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Comment (23)

  1. I would think you need a 10K resistor to +5 to insure the chip doesn’t reset itself. Also many others put +5 on the Aref and Avcc?

  2. What I’m getting from this is that I should buy a real Uno to support the developer, set it up as a programming rig, and then buy the bare chips to use them in finished projects. You’ve shown us a good way to build the chip into a circuit without having to put the whole Uno in.

  3. The nice thing about this arrangement is that if you want to embed it in a project, you can just solder the microcontroller and passives down to your board, remove the USB-serial adapter after programming, and the finished product won’t look like it has an Arduino in it.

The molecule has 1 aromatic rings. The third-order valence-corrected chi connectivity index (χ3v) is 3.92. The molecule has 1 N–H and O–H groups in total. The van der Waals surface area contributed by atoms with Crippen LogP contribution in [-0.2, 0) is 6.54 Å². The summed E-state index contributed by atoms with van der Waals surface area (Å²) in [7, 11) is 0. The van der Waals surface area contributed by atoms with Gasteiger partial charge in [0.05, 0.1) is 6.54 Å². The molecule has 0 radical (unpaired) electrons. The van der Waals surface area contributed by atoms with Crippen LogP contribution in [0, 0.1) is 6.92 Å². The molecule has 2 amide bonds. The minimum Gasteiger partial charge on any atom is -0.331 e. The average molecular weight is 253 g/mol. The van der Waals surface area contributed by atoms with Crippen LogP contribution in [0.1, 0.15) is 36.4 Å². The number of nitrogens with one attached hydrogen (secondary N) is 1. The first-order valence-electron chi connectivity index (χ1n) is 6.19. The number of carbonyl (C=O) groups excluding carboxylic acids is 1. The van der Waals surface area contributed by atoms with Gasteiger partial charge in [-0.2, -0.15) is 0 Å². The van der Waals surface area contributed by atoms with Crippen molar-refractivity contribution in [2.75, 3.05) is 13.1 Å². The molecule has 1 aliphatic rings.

I wonder how many commercial products are now built this way, using the Arduino bootloader and libraries, instead of Atmel Studio?

  4. You are a wizard to me. How do I learn the very first step???? C++?? I didn’t know what a arduino was when I woke up this morning but you seem to have a lot of INSIGHT.